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SDec 23, 2009

An EIA Salesperson Miscalculates

Scott Burns

Q. I sold an equity-index annuity (EIA) to a doctor in August 1996. He put $470,000 into a contract linked to the S&P 500. His annuity value in August 2008 was $940,000, a 6 percent annual return. Had he invested in the index directly, his return over the same period of time would be around 3 percent a year.

I took $150,000 out of the market in October 2007. Had I left my money in the market, the value today would be around $90,000. I just received my EIA summary, and the value is $180,000. The EIA was such a “lousy” investment, I gained $30,000 over two years instead of losing $60,000.

I agree that some EIA’s were misrepresented and a number of agents were not properly trained. You seem to think that the SEC would do a much better job of overseeing EIA sales than the current insurance regulators. Have you heard of Bernie Madoff? I bet most of his investors would love to have an equity-indexed annuity instead of the SEC-compliant Madoff scheme. —P. H., by email

A. As I understand EIAs, they are not properly compared to a pure equity investment because they are a fixed-income product with lower inherent risk and, in most investment periods, a lower return. But had you invested the same $470,000 over the period you mentioned, here is a comparison of what you would have had by investing in some major funds:

YOUR EIA $940,000
American Funds Income Fund of America A $1,107,127
Vanguard Index 500 $1,140,888
Fidelity Puritan $1,158,989
American Funds American Balanced A $1,203,263
Vanguard Wellesley Income $1,205,664
Vanguard Wellington $1,365,726

As you can see, the EIA was beaten by the pure equity index over one of the worst investment periods in history. The $1,140,888 figure for investing in a low cost index fund includes reinvestment of dividends, an important part of investment returns that is lost in EIA contracts. Include dividends and you’ll get more than your 3 percent figure.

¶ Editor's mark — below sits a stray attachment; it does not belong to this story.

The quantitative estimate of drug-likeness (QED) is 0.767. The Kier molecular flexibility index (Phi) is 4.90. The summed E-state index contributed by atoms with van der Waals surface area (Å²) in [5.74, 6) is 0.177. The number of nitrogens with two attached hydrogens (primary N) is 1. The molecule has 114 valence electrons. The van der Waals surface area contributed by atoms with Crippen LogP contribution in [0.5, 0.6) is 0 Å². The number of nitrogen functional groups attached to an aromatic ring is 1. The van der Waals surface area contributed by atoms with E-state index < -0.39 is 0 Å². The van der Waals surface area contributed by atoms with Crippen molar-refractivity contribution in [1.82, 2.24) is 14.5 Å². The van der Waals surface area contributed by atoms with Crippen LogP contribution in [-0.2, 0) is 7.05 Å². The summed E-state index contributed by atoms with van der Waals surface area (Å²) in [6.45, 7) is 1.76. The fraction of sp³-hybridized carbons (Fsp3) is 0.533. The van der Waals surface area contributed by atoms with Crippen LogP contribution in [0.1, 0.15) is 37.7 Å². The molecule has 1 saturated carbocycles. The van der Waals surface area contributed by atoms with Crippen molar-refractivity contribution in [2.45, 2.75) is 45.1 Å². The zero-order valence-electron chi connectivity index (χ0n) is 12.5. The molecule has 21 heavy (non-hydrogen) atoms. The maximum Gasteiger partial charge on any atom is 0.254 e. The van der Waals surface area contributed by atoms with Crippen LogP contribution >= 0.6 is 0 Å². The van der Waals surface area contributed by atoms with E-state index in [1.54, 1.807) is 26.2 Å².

The EIA contract would have trailed the performance of some very large, popular and liquid balanced funds, including two that would have paid the salesperson a nice commission. This is why I think investors are best served by having well-diversified portfolios with very low expenses.

History shows that we can’t put much trust in either SEC regulation or insurance regulation when it comes to protecting individual investors. Whatever made you think Bernard Madoff was SEC compliant? Madoff was undetected fraud, pure and simple.

Q. I recently sold my business and am now retired. As a pharmacist I plan to do some part-time work to stay active. My wife and I are both 71years old. Our house, car, etc., are all paid for. We don’t carry a balance on our Visa account. Several years ago I left the stock market, feeling I had too much exposure for what seemed like bad times coming.

I have $1.9 million in CDs, from 4.5 to 2.5 percent. I still have $12,000 in mutual funds,
$375,000 in John Hancock Venture III and $139,000 in Equitable Accumulator 99 annuities.

Knowing that interest rates on CDs are not going to get any better, what do you recommend for safe investments in the stock market? —R.G., by email

A. There is no such thing as a safe investment in the stock market. That doesn't mean you should avoid it. It just means you have to know that it is possible to lose money as well as make it. Long term, investing in a broad index of common stocks tends to provide a higher return than other alternatives— although that idea is getting a bit hard to swallow with no return on domestic equities for the last 10 years.

International equities are still selling at lower valuations than domestic equities, so you could start by making commitments to broad indexes like the iShares MSCI EAFE exchange-traded fund (ticker: EFA, expense ratio: 0.35 percent). Recently, it was yielding 2.75 percent. Similarly, the Vanguard Emerging Markets exchange traded fund (ticker: VWO, expense ratio :0.20 percent) recently offered a yield of 3.1 percent.

In domestic equities the Vanguard Value exchange traded fund (ticker: VTV, expense ratio: 0.1 percent) recently had a yield of 3 percent. Those yields are all in the ballpark with typical yields on 5 year CDs.

Filed Under: Q&A (from print), Annuities